ALBERTA THAI CANADIAN ASSN 2015 STAMPEDE FLOAT

This year marks the first float entry by the Alberta Thai-Canadian Association into the World Famous Calgary Stampede Parade.

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The parade kicks off the city’s 10 crazy days of its’ western heritage celebration.   During good years, businesses shut down, parties rage, bulls are ridden and Stampede Park hosts thousands of visitors each day.  During poor years, businesses slow down, parties pop, bull is spoken and Stampede Park hosts thousands of visitors each day.

Participation in the Parade is a triumph for the businesses and non-profits who are lucky enough to be approved entry.  It means millions of people will see your float live or broadcast on TV.  The possibility of increased business because of the exposure can be translated into additional clients, revenue or membership. Not to mention the bragging rights that come with the acceptance of entry and the anticipation of receiving the coveted Best Float designation given by the Parade Judges.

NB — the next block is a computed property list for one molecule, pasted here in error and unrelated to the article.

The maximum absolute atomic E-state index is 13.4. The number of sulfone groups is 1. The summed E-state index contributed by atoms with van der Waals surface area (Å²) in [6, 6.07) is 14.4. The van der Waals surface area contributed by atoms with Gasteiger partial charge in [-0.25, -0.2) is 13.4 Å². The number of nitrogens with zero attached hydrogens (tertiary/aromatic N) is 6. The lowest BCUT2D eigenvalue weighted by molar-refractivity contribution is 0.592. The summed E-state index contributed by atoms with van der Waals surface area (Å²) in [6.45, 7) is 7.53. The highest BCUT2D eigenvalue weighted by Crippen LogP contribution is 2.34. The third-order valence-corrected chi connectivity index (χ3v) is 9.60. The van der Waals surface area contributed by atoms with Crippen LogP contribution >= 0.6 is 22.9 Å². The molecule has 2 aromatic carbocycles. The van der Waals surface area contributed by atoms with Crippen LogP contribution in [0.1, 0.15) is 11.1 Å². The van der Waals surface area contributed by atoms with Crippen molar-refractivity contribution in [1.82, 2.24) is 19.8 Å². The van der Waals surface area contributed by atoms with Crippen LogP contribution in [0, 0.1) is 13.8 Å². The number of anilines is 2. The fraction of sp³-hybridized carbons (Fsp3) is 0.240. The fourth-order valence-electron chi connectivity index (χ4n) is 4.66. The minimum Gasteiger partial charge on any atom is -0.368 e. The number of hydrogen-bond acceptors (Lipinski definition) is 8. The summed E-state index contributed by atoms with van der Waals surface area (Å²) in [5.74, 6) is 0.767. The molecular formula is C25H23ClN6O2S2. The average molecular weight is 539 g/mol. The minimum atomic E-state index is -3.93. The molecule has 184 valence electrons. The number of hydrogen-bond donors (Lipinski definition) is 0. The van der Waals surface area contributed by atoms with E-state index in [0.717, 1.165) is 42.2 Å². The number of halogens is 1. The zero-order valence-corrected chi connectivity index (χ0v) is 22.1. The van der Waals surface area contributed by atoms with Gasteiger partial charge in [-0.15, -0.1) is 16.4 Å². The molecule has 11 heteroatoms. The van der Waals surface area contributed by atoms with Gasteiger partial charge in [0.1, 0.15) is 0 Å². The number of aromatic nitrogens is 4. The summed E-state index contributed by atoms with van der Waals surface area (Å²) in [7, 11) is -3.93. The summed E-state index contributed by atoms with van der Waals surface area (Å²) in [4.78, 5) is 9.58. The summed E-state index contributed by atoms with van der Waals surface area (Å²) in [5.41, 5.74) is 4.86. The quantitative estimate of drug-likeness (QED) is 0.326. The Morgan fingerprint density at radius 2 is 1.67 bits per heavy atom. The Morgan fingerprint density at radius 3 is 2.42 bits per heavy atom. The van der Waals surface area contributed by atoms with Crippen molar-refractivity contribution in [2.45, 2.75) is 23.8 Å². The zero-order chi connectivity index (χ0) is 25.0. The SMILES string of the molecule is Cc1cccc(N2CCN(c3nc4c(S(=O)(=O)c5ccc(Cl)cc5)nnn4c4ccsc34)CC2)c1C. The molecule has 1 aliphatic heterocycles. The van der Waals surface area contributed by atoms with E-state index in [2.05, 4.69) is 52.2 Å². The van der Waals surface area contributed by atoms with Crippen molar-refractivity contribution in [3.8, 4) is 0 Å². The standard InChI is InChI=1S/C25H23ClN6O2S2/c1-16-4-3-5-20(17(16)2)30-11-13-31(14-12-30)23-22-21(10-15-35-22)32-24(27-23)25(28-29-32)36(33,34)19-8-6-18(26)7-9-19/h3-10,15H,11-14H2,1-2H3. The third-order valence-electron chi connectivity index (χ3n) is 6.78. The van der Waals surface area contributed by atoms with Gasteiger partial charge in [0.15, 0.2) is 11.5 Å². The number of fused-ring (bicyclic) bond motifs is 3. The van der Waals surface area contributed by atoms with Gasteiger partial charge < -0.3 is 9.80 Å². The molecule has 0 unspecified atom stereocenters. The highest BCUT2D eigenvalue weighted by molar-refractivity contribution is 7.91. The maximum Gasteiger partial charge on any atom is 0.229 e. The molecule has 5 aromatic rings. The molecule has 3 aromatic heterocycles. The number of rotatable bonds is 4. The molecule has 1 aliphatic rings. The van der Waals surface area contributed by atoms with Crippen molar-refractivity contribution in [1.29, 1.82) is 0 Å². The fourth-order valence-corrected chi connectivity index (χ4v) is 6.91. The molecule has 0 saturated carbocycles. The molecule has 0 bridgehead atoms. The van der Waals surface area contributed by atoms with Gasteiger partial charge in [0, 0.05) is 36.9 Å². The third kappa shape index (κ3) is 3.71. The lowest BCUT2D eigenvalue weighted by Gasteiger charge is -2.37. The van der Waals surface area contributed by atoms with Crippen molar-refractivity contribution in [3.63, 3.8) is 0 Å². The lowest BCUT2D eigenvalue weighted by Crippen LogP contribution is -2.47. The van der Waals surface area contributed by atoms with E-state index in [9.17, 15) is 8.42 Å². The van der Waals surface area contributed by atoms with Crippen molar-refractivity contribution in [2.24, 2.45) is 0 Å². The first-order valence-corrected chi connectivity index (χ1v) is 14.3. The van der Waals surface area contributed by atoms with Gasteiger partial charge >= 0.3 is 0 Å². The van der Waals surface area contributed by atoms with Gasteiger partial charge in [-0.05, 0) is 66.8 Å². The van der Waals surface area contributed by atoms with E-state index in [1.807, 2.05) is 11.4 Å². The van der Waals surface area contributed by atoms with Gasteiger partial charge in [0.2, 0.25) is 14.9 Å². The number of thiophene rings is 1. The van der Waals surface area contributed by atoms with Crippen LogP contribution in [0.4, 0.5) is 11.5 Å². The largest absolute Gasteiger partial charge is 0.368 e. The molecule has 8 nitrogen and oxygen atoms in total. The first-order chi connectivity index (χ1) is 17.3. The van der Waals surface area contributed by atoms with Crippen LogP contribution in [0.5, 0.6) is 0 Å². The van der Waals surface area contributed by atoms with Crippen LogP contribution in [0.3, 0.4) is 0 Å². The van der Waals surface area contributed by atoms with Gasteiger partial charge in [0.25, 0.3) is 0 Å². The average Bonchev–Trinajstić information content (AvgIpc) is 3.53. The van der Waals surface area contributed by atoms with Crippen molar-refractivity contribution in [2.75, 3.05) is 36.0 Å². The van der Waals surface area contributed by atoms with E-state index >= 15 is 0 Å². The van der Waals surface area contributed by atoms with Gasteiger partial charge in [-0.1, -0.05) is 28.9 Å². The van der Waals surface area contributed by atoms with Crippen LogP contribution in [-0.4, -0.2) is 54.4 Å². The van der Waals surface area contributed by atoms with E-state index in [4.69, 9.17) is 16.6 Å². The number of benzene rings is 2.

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The current President of the Alberta Thai Canadian Association (ATCA) is an intelligent, tour de force woman, who has a definite vision of what the Association can achieve and the road map to its success.  She is able to rally the membership to whole heartedly strive to execute new ideas in order to deftly move their organization into the diverse cultural arena that makes up Calgary’s multi-national population.

ATCA Entry on the way

The ATCA entry, conceived out of love for their homeland Thailand and their desire to share it with the world, brought together over 100 people to create. Visionaries, organizers, planners, designers, builders, choreographers and audio specialists spent months working to achieve their dream of the beautiful float following the 80 people representing different aspects of Thai culture.